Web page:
The Utopia of Program Management

Ever since I started using computers, I’ve been baffled by the relative clumsiness of installing applications. Whether we are talking the really old days (launching the Rambo game off a tape), the ’90s (running Keen or using installers in Windows 95), or the modern days (still those installers, but now also package management and self-contained applications); it’s all relatively cumbersome, and they all have their downsides. I decided to put my money where my mouth is, and come up with my idealistic, utopian method of installing, running, updating, and uninstalling applications.


Mac users are always quick to point out the benefits of their self-contained applications; one package to download, no installation procedures, easy to remove. While this seems ideal, there are many problems with the actual Mac OS X implementation of this idea. Applications in Mac OS X are generally not easy to remove at all, because they leave a trail of files around outside of /Applications that normal users rarely encounter. Over the course of time, this can amount to quite the mess. In addition, Mac OS X provides no way of updating applications in a central way, resulting in each application in OS X having its own updater application; hardly the user-friendly and consistent image Apple tries to adhere to.

The Windows world is not much better off – in fact, it is probably worse. Not only does it have to deal with the same problems as OS X, it also has too deal with dreadful installers. Some of them are such usability disasters they make me want to curl up in foetal position and cry. And then, when I’m done crying, I can start all over again because the uninstallation procedure is just as dreadful.

This leaves us with the Linux world. They have the centralised, easy updating application – the update application in for instance Ubuntu is an excellent example of proper balance between providing enough technical information for experts, but still hiding all that fluff from normal users. However, Linux suffers from other problems. Dependency hell, while not nearly as huge a problem as it used to be, still exists to this day. Downloading a package outside of the repositories is a risky business, but it really shouldn’t be. You are completely dependent on your distributor updating his repositories and keeping them clean – nothing is as annoying as knowing there is a new version of Super Awesome Garden Designer Ultimate Edition, only to realise all the distributions except yours already packaged it.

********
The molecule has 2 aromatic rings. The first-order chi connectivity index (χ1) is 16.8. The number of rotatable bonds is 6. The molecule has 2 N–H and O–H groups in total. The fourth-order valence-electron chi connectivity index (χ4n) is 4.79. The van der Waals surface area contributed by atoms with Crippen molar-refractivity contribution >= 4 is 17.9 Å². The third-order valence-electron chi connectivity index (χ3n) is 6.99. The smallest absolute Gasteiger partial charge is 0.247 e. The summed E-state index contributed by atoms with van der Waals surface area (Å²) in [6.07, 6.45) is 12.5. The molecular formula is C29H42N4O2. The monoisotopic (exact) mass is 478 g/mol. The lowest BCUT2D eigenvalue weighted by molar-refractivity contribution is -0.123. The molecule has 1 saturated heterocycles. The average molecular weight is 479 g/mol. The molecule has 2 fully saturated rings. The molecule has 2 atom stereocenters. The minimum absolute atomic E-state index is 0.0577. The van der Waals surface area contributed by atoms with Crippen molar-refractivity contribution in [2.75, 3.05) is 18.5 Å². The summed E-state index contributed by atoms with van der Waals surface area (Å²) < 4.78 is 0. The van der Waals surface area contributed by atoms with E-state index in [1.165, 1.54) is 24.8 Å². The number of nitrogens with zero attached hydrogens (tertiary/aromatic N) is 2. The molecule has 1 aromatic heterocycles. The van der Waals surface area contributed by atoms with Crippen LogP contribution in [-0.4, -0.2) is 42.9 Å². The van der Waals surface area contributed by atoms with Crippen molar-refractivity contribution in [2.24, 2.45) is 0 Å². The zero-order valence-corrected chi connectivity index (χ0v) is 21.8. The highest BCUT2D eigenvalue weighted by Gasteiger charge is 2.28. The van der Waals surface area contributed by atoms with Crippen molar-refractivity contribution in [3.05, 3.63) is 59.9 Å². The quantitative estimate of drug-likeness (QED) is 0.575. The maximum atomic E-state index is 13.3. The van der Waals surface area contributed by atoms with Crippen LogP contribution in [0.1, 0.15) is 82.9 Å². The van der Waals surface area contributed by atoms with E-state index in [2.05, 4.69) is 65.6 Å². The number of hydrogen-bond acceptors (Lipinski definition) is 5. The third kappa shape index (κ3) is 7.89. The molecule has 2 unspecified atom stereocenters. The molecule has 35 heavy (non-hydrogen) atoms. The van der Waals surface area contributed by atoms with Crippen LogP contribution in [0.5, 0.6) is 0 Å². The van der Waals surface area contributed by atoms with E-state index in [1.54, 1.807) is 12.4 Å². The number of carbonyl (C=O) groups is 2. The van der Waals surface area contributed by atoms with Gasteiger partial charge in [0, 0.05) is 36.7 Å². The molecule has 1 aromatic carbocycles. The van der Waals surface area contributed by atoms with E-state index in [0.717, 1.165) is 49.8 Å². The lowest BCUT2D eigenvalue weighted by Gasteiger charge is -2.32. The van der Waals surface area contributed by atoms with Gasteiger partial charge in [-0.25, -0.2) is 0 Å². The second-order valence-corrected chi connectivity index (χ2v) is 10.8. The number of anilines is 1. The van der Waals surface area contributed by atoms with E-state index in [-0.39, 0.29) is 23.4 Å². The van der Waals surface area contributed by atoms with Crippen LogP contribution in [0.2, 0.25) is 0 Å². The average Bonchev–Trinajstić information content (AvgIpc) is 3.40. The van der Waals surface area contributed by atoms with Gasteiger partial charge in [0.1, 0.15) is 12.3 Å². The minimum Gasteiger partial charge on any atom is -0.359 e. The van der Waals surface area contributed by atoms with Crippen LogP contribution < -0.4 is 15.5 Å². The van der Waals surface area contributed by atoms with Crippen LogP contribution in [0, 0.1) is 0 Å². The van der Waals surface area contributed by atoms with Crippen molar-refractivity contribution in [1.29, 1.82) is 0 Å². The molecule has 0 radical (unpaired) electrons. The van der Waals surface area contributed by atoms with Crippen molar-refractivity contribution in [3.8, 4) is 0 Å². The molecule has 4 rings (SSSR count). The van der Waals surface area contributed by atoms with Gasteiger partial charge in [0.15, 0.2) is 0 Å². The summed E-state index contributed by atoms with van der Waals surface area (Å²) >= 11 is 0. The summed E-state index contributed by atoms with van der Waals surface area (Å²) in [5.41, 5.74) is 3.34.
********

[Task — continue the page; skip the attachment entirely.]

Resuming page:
Basically, the proposal you’re about to read will incorporate bits and pieces from all over the operating system world, but will also include some new ideas of my own. The goal of my proposal is to make the installation, updating, and uninstallation of applications as easy as possible, while at the same time providing features advanced users and developers might appreciate.

I started working on this proposal ages ago, and as I went along, I realised I needed to alter a lot of things about the operating system itself (most notably, the filesystem layout) before I could continue working on the proposal itself. Consequently, I have created a new filesystem layout, and most likely a new filesystem – as I am not sure to what extent existing filesystems can accommodate this plan. Consequently, this article starts out with detailing the privilege model required, followed by an explanation and breakdown of the filesystem layout I devised. It will then move on to the importance and benefits of using BFS-like attributes and queries for updating and maintaining applications, ending with a conclusion (I bet you didn’t see that coming).


It might seem a little odd to start an article on a utopian method of managing applications with a section on privileges – and you’re right, it is. The reason I’m starting with it anyway is because in my opinion, the privileges a user has is vital in the process of managing applications – or programs, as I will call them from now on (don’t worry, this arbitrary decision will become clear). Don’t pay an awful lot of attention to the names of the directories yet, I will explain those later on.

By default, a user has either User rights, or System rights. When in normal, day-to-day operation, the user and his programs/processes utilise User rights. This means the user and his programs can only write to their home directory (/Users/User 1) and their settings directory (/Settings/User 1). Write access to all other parts of the system is restricted – of course programs and processes may read contents in the restricted directories, but they may not write there. Consequently, installing and uninstalling applications requires the System password. User 1 may not read or write to files in other users’ home and settings directories.